WKU could lose $5 million in funding

Cameron Koch

Proposed budget cuts in Frankfort will soon be reaching WKU as the university faces some of the most severe state budget cuts in recent memory.

Gov. Steve Beshear’s proposed state budget for the next two years includes a 6.4 percent cut across all post-secondary education. That translates into WKU having about $5 million less in state allocations than it has had in previous years.

Despite increasing enrollment, since 2008, WKU has lost more than $10 million in state funding.

President Gary Ransdell made clear the gravity of the situation at the Board of Regents meeting on Friday, .

Though the school has experienced budget cuts before, never has it suffered through a cut this large, Ransdell said.

“We weren’t completely surprised. We saw this coming,” Ransdell said. “But I’m an eternal optimist. I was optimistic for maybe even a break-even budget.”

Ransdell explained that WKU has been doing all the easy things to save money in past years to deal with budget cuts, but all the easy options have been exhausted.

“We’ve done the easy things,” Ransdell said. “We’ve created new efficiency, saved money on utilities, converted from coal to natural gas, closed for extra days to save energy, but we’ve not laid a single employee off.

“We will do everything we possibly can to preserve jobs, preserve employment. We’re dedicated to that. We’ve got our hands full.”

Despite a tough budget, Ransdell said WKU wasn’t going to stop its current plans to save money and is still intent on filling around 77 vacant positions on campus.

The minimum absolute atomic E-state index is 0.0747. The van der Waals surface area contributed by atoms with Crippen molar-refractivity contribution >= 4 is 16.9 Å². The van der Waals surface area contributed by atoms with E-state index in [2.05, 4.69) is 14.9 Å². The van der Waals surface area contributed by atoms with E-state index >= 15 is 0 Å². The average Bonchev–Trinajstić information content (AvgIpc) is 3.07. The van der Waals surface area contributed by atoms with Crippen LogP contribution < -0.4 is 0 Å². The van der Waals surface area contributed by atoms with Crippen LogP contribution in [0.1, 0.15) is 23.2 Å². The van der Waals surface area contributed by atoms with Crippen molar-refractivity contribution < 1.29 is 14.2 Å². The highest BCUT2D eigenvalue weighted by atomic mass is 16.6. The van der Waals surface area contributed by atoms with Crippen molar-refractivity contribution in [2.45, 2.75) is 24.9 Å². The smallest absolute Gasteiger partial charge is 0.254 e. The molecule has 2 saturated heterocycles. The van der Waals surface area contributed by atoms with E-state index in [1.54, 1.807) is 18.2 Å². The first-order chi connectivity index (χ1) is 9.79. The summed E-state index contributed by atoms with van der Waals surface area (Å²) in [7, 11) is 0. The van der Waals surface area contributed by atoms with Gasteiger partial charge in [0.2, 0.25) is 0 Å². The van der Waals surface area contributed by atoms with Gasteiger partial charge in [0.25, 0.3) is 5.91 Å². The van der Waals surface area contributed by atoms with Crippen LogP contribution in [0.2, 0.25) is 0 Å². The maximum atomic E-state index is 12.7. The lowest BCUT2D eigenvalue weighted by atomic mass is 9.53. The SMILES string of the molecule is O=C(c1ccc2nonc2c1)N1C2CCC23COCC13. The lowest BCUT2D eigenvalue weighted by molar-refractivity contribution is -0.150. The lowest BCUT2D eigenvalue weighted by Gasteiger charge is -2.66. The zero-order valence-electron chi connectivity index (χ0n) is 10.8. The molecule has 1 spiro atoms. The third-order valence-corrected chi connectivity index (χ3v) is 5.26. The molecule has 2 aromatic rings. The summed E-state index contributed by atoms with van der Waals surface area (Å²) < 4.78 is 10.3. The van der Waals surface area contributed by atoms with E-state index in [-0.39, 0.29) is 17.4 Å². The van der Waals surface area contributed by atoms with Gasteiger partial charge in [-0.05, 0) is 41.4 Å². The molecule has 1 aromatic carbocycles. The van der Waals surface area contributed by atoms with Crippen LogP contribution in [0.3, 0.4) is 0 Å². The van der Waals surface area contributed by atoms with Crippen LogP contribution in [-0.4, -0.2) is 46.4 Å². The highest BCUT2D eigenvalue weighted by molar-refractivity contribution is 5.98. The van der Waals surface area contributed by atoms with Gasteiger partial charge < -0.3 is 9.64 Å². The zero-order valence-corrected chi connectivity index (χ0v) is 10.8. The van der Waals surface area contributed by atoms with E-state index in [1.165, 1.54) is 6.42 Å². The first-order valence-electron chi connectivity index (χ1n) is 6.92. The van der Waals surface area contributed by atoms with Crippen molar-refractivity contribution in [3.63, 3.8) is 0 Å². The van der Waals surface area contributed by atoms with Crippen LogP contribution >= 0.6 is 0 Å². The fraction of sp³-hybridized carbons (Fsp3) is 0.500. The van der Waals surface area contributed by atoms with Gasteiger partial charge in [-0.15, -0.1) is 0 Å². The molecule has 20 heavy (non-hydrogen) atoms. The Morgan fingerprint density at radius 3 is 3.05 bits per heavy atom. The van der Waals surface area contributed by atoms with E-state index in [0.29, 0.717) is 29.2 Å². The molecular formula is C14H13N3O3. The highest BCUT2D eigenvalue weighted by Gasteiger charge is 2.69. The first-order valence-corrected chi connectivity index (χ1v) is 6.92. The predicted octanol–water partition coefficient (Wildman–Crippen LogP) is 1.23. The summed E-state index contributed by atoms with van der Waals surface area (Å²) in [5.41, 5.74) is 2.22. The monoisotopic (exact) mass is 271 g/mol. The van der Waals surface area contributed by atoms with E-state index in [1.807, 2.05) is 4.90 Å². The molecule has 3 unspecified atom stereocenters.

“We’re moving forward with every one of those searches,” Ransdell said. “If you do a hiring freeze, how do you know the position you freeze isn’t more important than one that is already filled?”

Though the proposed budget cuts are steep, they are not yet final.

The proposed budget must be approved and can be altered by both the Kentucky House of Representatives and Senate before going back to Beshear for approval.

Rep. Jim DeCesare, R-Bowling Green, who sits on the Budget Review Subcommittee for Postsecondary Education, believes that while there will be cuts, they may turn out being less severe than the governor has proposed.

“Nothing is definite. What the governor has proposed is not the final deal,” DeCesare said. “It’s my hope that as we get into the budget process, we can make it so where they aren’t so severe.

“I hope we can minimize cuts as much as possible,” DeCesare said. “We need to prioritize. Education is one of our most vital areas that we need to fund as fully as possible.”

Ransdell said that while there might be some changes, WKU is preparing for the worst.

“I don’t anticipate a lot of changes to the governor’s budget,” Ransdell said.

“We will work hard to figure out how to do this, but I can’t begin to tell you how.”